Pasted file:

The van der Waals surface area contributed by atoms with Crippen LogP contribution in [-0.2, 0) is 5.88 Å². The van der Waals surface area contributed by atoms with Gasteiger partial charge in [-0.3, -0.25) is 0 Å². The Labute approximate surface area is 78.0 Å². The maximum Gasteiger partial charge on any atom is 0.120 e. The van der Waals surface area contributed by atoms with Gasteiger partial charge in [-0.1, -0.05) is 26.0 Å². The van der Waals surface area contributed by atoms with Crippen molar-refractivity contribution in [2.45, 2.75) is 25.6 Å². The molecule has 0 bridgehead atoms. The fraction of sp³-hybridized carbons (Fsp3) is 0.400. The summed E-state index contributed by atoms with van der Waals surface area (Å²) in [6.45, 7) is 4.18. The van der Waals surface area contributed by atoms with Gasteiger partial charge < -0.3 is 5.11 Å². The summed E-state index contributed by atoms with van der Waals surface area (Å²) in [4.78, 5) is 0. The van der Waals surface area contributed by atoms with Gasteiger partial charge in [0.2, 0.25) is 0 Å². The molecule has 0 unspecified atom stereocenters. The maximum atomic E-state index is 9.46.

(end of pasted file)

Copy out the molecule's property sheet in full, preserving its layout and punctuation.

The van der Waals surface area contributed by atoms with Crippen LogP contribution in [-0.2, 0) is 5.88 Å². The van der Waals surface area contributed by atoms with Gasteiger partial charge in [-0.3, -0.25) is 0 Å². The Labute approximate surface area is 78.0 Å². The maximum Gasteiger partial charge on any atom is 0.120 e. The van der Waals surface area contributed by atoms with Gasteiger partial charge in [-0.1, -0.05) is 26.0 Å². The van der Waals surface area contributed by atoms with Crippen molar-refractivity contribution in [2.45, 2.75) is 25.6 Å². The molecule has 0 bridgehead atoms. The fraction of sp³-hybridized carbons (Fsp3) is 0.400. The summed E-state index contributed by atoms with van der Waals surface area (Å²) in [6.45, 7) is 4.18. The van der Waals surface area contributed by atoms with Gasteiger partial charge < -0.3 is 5.11 Å². The summed E-state index contributed by atoms with van der Waals surface area (Å²) in [4.78, 5) is 0. The van der Waals surface area contributed by atoms with Gasteiger partial charge in [0.2, 0.25) is 0 Å². The molecule has 0 unspecified atom stereocenters. The maximum atomic E-state index is 9.46.